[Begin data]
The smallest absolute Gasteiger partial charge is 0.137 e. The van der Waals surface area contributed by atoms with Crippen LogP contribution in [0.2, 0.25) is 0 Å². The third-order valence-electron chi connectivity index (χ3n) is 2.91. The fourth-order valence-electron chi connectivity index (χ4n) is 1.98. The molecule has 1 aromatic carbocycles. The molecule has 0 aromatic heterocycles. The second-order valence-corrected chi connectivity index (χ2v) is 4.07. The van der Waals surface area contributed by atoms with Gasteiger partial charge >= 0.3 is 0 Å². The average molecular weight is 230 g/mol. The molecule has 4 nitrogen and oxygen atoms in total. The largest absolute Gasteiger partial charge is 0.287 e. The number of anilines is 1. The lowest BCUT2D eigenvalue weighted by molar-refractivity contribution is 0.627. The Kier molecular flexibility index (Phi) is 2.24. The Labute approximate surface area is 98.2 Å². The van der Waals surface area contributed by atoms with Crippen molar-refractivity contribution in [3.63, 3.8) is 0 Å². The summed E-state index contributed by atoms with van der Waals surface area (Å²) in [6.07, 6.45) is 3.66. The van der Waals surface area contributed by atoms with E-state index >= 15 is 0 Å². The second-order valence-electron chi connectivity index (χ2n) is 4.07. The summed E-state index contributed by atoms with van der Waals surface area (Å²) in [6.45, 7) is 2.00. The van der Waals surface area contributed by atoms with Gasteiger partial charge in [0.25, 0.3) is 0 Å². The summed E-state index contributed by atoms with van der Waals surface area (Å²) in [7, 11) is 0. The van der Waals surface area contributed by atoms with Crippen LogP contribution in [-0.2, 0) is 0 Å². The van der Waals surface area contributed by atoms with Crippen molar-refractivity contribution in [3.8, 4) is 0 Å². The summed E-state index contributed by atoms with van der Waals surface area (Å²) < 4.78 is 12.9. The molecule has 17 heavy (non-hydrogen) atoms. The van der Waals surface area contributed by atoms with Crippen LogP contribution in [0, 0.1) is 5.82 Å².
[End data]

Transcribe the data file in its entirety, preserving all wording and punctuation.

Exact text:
The smallest absolute Gasteiger partial charge is 0.137 e. The van der Waals surface area contributed by atoms with Crippen LogP contribution in [0.2, 0.25) is 0 Å². The third-order valence-electron chi connectivity index (χ3n) is 2.91. The fourth-order valence-electron chi connectivity index (χ4n) is 1.98. The molecule has 1 aromatic carbocycles. The molecule has 0 aromatic heterocycles. The second-order valence-corrected chi connectivity index (χ2v) is 4.07. The van der Waals surface area contributed by atoms with Gasteiger partial charge >= 0.3 is 0 Å². The average molecular weight is 230 g/mol. The molecule has 4 nitrogen and oxygen atoms in total. The largest absolute Gasteiger partial charge is 0.287 e. The number of anilines is 1. The lowest BCUT2D eigenvalue weighted by molar-refractivity contribution is 0.627. The Kier molecular flexibility index (Phi) is 2.24. The Labute approximate surface area is 98.2 Å². The van der Waals surface area contributed by atoms with Crippen molar-refractivity contribution in [3.63, 3.8) is 0 Å². The summed E-state index contributed by atoms with van der Waals surface area (Å²) in [6.07, 6.45) is 3.66. The van der Waals surface area contributed by atoms with E-state index >= 15 is 0 Å². The second-order valence-electron chi connectivity index (χ2n) is 4.07. The summed E-state index contributed by atoms with van der Waals surface area (Å²) in [6.45, 7) is 2.00. The van der Waals surface area contributed by atoms with Gasteiger partial charge in [0.25, 0.3) is 0 Å². The summed E-state index contributed by atoms with van der Waals surface area (Å²) in [7, 11) is 0. The van der Waals surface area contributed by atoms with Crippen LogP contribution in [-0.2, 0) is 0 Å². The van der Waals surface area contributed by atoms with Crippen molar-refractivity contribution in [3.8, 4) is 0 Å². The summed E-state index contributed by atoms with van der Waals surface area (Å²) < 4.78 is 12.9. The molecule has 17 heavy (non-hydrogen) atoms. The van der Waals surface area contributed by atoms with Crippen LogP contribution in [0, 0.1) is 5.82 Å².